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Bear Street redevelopment on budget and ahead of schedule

“I want to thank the businesses and residents for patience they probably didn’t know they had; they probably had to dig deep, understanding this is also a bit of a double-whammy year having the street closed as well as the pandemic.”
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Bear Street construction on Thursday (June 4). EVAN BUHLER RMO PHOTO⁠

BANFF – Redevelopment of Bear Street into more of a tourist attraction is on budget and potentially ahead of schedule.

While there have been some surprises during construction, Town of Banff officials say the $9.5 million project remains on budget and potentially could be completed by November instead of Bremner Engineering’s contract finish date of spring 2021.

“We will be within the budget that council approved for this project,” said Adrian Field, the Town of Banff’s director of engineering.

“We’re pushing very, very hard to get the project complete for November of this year and we’re reasonably confident that with good weather we’ll make it.”

Redevelopment of the 200 block of Bear Street, which has been on the books since the 1992 downtown enhancement plan, aims to help the street become a growing tourist attraction and boost business.

A shared street has its origins based in the concept of a woonerf, which is a Dutch term loosely meaning "street for living," which envisions a better balance of the needs of pedestrians, cyclists, and low-speed motor vehicles.

Construction began in mid-April. Sidewalks, pavement and curbs were demolished before work could begin on deep underground utilities in mid-June.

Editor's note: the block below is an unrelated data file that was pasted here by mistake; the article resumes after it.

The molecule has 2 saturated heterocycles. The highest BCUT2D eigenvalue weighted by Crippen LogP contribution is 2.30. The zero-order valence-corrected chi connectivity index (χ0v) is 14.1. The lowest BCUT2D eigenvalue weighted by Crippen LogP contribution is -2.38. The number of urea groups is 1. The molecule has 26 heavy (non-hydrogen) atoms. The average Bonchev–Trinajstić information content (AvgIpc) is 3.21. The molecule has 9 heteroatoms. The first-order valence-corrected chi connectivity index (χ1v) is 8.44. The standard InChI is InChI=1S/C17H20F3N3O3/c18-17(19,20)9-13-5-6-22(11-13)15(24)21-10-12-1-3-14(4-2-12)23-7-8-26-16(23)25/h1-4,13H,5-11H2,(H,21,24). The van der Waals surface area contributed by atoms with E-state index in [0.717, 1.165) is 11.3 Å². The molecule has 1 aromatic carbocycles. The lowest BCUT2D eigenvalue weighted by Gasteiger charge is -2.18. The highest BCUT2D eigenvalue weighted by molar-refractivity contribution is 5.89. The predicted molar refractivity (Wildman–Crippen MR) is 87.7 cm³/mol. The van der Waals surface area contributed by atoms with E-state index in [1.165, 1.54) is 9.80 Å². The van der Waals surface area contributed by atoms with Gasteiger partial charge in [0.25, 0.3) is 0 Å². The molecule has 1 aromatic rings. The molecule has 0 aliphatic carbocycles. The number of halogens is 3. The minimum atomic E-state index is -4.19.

Field said this phase involved some surprises and project adjustments because there was a lot of uncertainty about the mapping of all aging utility mains and services to each property – some of which were up to a 100 years old.

In addition, to connect water services to each property, he said excavation was required to expose the mains and the connection points in the foundations of the building, which, for some properties, is located below the entrance to the building tenant – and this is the only entrance to the tenancy for some businesses. 

Field said it’s a very complex project, more so than the $22 million redevelopment of Banff Avenue in 2007.

“We did make allowances for things going wrong with the deep surface work,” he said.

“We didn’t know exactly which things and where, but we’re experienced enough to know that deep surface work comes with complexity.”

Communicating about precise dates and times of sidewalk closures and access to businesses in the initial stages of water and sewer replacement proved challenging due to the uncertainty about existing underground infrastructure locations and property connections. 

“However, after the initial stages of excavation at properties, and following the installation of soil cells, better precision in forecasting closure dates is expected to occur for the duration of the project,” said Field. 

Mayor Karen Sorensen said she’s looking forward to the day the project is complete.

“It’s going to be beautiful, and I think people on Bear Street will be very blessed to have this new roadway and I am sure it will be a draw,” she said.

“It has been a challenging project, to say the least.”

Councillor Corrie DiManno said a big thank you to administration and Town of Banff staff for all the work on the project.

“Obviously, it’s a massive undertaking and I appreciate your ongoing dedication to this project,” she said.

“I want to thank the businesses and residents for patience they probably didn’t know they had; they probably had to dig deep, understanding this is also a bit of a double-whammy year having the street closed, as well as the pandemic.”



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